Busaba Has Arrived!
You lucky guys in London seem to have been hogging Busaba for aaaaaaages. So when I heard they were opening one in Manchester, I was more than a little keen to try it out for myself.
I know I’m a little late on the Busaba bandwagon, but please do humour me.
Located in the former Cafe Rouge in the Printworks, Busaba Eathai has some stiff competition from its surrounding fellow Asian chain restaurants, Tampopo and Wagamama.
I’ve sung my praises for Tampopo before, so I was interested to see if a solely Thai restaurant would triumph over the amazing Thai food they serve up at Tampopo.
I grabbed fellow foodie friend, Ros (who now blogs at Majella Rose, check it out!!), so we could both sample the Busaba menu and see if it lived up to its London hype.
The Drinks & Nibbles
You can’t start off your Thai meal without prawn crackers. Not the horrible white kind you get chucked into your greasy Chinese takeaway, these have much more substance and don’t stick to your tongue.
Busaba’s prawn crackers (£2.50) are moreish, crunchy, sometimes huge and perfect with some sweet chilli sauce. We can’t be friends if you don’t get a basket of these while you’re deciding on which dishes to eat.
As for drinks, Ros went for a classy Bottle Green elderflower and pomegranate presse, which looked delightfully refreshing on what was quite a humid day. I had to try a cocktail in the interests of this review (…ahem) so I went for a Bangkok Mule.
It was a bit of a strange one at first, as all I could think about was the coriander they’d used in it. But after a few sips and then moving on to my second, I decided that I quite liked it. The hibiscus infused gin, aperol, ginger beer, lime and pineapple juice were a great combo!
We deliberated over our dishes for absolutely ages. I’m sure the guy was starting to think we might be a bit dim. Eventually though, I decided I needed to go for the Thai Calamari (£6.95), which I’d heard lots of great things about.
It landed on the table looking a bit questionable, particularly with those green peppercorns, but it was definitely a standout dish for me. The calamari was cooked to perfection with absolutely no rubbery chewiness and the sauce complimented it beautifully.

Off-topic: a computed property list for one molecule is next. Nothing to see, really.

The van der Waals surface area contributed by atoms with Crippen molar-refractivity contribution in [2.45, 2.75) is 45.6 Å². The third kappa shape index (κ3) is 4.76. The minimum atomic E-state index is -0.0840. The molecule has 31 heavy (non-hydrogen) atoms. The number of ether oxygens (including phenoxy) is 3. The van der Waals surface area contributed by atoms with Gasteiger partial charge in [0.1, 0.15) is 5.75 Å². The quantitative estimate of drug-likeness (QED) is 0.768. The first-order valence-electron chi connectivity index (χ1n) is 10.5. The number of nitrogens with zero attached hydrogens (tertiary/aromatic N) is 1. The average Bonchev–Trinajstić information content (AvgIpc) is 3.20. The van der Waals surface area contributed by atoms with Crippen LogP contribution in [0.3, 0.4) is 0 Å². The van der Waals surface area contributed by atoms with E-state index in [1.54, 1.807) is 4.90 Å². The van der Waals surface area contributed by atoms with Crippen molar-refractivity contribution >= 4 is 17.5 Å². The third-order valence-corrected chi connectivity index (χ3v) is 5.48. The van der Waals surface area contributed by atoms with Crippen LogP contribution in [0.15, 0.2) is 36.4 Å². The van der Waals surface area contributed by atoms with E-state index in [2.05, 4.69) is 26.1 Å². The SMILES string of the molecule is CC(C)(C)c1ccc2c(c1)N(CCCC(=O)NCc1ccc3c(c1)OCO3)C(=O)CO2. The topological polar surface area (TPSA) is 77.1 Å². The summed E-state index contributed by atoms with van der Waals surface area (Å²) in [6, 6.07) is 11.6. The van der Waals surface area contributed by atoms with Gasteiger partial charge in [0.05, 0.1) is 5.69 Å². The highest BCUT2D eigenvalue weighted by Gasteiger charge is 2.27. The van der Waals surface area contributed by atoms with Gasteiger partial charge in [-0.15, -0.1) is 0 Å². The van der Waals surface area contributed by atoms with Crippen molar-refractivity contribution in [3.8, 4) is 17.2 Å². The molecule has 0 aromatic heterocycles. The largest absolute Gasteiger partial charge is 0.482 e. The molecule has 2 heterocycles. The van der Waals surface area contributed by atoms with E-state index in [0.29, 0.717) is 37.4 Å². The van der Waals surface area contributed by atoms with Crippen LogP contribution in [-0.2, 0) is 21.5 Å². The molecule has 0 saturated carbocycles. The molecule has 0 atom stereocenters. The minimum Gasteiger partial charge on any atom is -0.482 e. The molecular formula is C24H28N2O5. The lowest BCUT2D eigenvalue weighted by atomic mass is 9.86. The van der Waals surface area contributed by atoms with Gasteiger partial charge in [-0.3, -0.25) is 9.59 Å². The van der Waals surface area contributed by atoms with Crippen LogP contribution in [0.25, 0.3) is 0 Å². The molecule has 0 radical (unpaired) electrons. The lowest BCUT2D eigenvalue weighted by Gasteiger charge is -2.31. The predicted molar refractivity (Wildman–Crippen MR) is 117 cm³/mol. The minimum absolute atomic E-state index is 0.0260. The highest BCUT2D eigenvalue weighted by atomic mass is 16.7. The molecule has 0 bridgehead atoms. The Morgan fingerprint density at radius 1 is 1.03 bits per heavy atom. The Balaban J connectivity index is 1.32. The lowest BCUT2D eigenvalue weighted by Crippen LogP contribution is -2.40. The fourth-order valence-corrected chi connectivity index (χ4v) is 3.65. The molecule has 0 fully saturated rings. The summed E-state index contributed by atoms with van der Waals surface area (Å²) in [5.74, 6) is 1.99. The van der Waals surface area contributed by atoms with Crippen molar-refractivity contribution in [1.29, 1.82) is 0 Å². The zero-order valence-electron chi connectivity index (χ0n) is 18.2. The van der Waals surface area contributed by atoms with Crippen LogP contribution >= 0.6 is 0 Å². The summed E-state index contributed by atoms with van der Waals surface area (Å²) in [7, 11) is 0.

Ros had a slightly less enjoyable dish. To be fair, she should’ve know not to get fried chicken in a Thai restaurant, but it was still a disappointment.
They were a sort of fried chicken lollipop, but unfortunately cooked a little too much and ended up being quite dry. The sauce wasn’t great either, so she ended up dipping them in the sweet chilli sauce instead!
Let’s start with the Thai Roti (£2.50) because it was just excellent. I forget how much I love roti until I order it. It’s kind of like naan bread but less doughy and slightly more like pastry.
Oh and the best bit? Our mains weren’t the best for some roti dipping action, so the waiter brought us a bowl of Thai red curry and Thai green curry just for dipping. DREAMY.
For my main, I went for the Chargrilled Duck Breast (£14.95) which is served with sticky rice, Chinese broccoli and tamarind sauce. The duck breast was sliced into little medallions and cooked so perfectly, with a little pinkness in the middle.
That being said, I found the tamarind sauce to be slightly too strong for my taste. It kind of overpowered the beautiful flavour of the duck, sadly.
Ros went for a vegetarian dish this time, choosing the Coconut and Vegeatable Hot Pot (£11.95), which was served with jasmine rice. Soups are usually served with noodles, so it was a pleasant surprise to see this one come with rice.
Although it was a gigantic portion and it had quite a distinct coconut flavour, this seemed to go down really well with her! A surprise new favourite, I think.
You know the drill by now. I can never resist the lure of the dessert menu, even when I’m “SO FULL I COULD ACTUALLY BURST”. Naturally I gravitated towards a chocolatey dessert and I wasn’t disappointed.
The Salted Caramel Chocolate Slice (£6.50) is served up with strawberry coulis and fresh rapsberries and blueberries. It’s not the best chocolate dessert I’ve had, but let’s be real, I’ve had many.
The salted caramel part is fudgey and adds an extra bit of decadence to the dessert, although I definitely think it could be saltier. I’m not about salted caramel things that aren’t even a little teeny bit salted.
Ros had my second favourite option on the menu, the Lemon Cheesecake (£5.95), which looked amazing! It was served with a tangy lemon coulis and dark chocolate shavings and since we didn’t share each other’s desserts, I can only assume it tasted great.
Honestly? I wasn’t blown away by Busaba. I think I’d definitely go back to try some more dishes, but it’s not going to be my new go-to Thai restaurant. The quality of ingredients is great, but I think they occasionally miss the mark when it comes to the flavourings of the dishes.
As they’re still quite new to Manchester though, I’m confident they’ll iron out the creases and become a real asset to the revived Printworks complex.
If you’d like to read more of my restaurant reviews, check out my ‘Food’ section where I cover lots of amazing Manchester restaurants.
You can find your nearest Busabab Eathai on their website here.
Disclaimer: Our food was complimentary of Busaba Eathai but as always, all thoughts & opinions are my very own.
Have you visited Busaba yet? What are your favourite dishes?